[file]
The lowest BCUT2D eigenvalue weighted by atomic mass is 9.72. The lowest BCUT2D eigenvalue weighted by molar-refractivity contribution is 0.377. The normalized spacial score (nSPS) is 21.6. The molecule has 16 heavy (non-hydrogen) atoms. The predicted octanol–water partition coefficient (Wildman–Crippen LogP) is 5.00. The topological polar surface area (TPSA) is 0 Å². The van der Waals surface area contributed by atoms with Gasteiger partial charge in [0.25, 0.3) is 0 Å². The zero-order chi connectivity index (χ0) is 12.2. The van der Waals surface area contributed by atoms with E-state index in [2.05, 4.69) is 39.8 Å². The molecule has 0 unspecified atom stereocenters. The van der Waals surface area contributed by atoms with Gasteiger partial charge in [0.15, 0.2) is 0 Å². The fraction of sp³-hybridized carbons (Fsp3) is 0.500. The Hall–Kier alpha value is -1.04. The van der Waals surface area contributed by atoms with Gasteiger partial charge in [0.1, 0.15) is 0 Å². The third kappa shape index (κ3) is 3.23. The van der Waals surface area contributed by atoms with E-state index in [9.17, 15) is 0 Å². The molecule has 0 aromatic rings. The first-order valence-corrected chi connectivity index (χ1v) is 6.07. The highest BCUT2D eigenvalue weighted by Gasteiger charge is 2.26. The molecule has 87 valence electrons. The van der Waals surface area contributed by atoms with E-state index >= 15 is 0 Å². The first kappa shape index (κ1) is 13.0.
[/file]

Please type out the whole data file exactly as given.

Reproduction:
The lowest BCUT2D eigenvalue weighted by atomic mass is 9.72. The lowest BCUT2D eigenvalue weighted by molar-refractivity contribution is 0.377. The normalized spacial score (nSPS) is 21.6. The molecule has 16 heavy (non-hydrogen) atoms. The predicted octanol–water partition coefficient (Wildman–Crippen LogP) is 5.00. The topological polar surface area (TPSA) is 0 Å². The van der Waals surface area contributed by atoms with Gasteiger partial charge in [0.25, 0.3) is 0 Å². The zero-order chi connectivity index (χ0) is 12.2. The van der Waals surface area contributed by atoms with E-state index in [2.05, 4.69) is 39.8 Å². The molecule has 0 unspecified atom stereocenters. The van der Waals surface area contributed by atoms with Gasteiger partial charge in [0.15, 0.2) is 0 Å². The fraction of sp³-hybridized carbons (Fsp3) is 0.500. The Hall–Kier alpha value is -1.04. The van der Waals surface area contributed by atoms with Gasteiger partial charge in [0.1, 0.15) is 0 Å². The third kappa shape index (κ3) is 3.23. The van der Waals surface area contributed by atoms with E-state index in [9.17, 15) is 0 Å². The molecule has 0 aromatic rings. The first-order valence-corrected chi connectivity index (χ1v) is 6.07. The highest BCUT2D eigenvalue weighted by Gasteiger charge is 2.26. The molecule has 87 valence electrons. The van der Waals surface area contributed by atoms with E-state index >= 15 is 0 Å². The first kappa shape index (κ1) is 13.0.